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The credit premium

In this section, we review the theory and empirical evidence of the credit premium. The credit premium is the excess return that an investor obtains for holding bonds issued by entities other than governments. A natural starting point for this objective is to discuss the so-called “credit spread puzzle” and different attempts to resolve it.

18 March 2011

Main findings

  • The spread of BBB-rated (three- to five-year maturity) corporate bonds over Treasuries (the credit spread) averaged 170 basis points p.a. during the period 1997-2003, while the total loss from default for the same bonds averaged 20 basis points p.a. for the same period. Clearly, the credit spread has historically compensated for more than the expected loss from default.

  • The credit spread puzzle refers to the observation that structural models such as the one proposed by Merton (1974) have failed to explain the high excess returns received by corporate bondholders historically. Key assumptions of the structural models from which the puzzle arose were time-invariant default probabilities and recovery rates. The puzzle suggests either that the static assumptions of the Merton model may be too restraining or that components other than default and recovery risk affect the credit spreads.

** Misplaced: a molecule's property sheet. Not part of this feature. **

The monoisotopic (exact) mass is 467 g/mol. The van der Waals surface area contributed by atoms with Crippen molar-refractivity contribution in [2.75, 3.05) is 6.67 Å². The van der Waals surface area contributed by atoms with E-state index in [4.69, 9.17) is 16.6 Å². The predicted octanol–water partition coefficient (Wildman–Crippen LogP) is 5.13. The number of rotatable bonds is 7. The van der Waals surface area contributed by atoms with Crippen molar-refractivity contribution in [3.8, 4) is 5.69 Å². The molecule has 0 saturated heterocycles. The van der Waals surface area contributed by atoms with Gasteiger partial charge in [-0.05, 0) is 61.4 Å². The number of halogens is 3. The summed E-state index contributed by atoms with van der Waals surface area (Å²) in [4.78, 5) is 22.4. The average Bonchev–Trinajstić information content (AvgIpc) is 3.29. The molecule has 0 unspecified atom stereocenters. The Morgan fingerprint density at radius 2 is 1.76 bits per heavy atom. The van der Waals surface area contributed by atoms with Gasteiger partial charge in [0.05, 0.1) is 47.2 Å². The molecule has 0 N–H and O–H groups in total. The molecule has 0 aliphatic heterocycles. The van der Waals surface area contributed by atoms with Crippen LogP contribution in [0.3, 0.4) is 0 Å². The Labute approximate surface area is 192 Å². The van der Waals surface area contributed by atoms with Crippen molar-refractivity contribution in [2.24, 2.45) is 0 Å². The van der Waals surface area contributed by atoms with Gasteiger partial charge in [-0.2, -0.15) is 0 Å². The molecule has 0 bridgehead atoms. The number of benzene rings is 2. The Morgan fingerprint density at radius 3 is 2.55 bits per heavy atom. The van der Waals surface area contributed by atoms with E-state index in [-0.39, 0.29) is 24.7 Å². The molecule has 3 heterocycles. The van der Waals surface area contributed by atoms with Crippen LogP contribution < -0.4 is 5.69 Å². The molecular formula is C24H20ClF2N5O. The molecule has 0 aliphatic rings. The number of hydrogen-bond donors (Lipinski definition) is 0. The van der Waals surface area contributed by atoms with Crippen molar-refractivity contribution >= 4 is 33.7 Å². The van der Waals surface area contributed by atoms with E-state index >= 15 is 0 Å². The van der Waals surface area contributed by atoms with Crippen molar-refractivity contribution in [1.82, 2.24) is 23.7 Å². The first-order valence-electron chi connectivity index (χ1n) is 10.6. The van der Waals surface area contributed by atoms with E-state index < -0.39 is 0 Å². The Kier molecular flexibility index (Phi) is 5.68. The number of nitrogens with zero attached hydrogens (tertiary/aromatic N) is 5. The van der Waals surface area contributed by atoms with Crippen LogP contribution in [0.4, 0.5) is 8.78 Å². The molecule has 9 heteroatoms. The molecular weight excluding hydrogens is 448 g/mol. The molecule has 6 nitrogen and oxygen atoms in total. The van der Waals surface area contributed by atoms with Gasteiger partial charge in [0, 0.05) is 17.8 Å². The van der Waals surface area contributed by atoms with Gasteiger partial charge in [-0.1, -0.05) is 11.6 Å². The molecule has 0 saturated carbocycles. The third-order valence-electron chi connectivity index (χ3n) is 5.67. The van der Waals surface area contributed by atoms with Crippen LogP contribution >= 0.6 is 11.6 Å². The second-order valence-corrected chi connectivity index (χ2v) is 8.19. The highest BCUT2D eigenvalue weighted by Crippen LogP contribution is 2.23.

• Broadly, the academic literature can be classified into approaches based on reduced-form models and approaches based on structural models.

  • Reduced-form models have attempted through statistical analysis to identify factors, including non-default-related factors, that can account for the observed credit spreads, such as liquidity, tax, equity volatility and interest rate structure. • Structural models combine economic theory, measurements and identification to quantitatively account for observed credit spreads.

  • Recent structural models argue that credit spreads can be accounted for by extending the standard models along the same dimensions that have previously been used to account for the equity premium puzzle. These structural models incorporate time-varying reward-to-volatility ratios and can capture both the level and time-variation of historical spreads. This strand of literature suggests that credit spreads are not primarily driven by credit-specific idiosyncratic risk, but rather by the same common systematic risk factors that drive other security prices like equity.  

  • The academic literature finds that there is a positive and time-varying credit premium. This premium is typically seen as compensation for two main types of risk: default risk and recovery risk. The former refers to the risk of an issuer defaulting, while the latter is the risk of receiving less than the promised payment if the issuer defaults.

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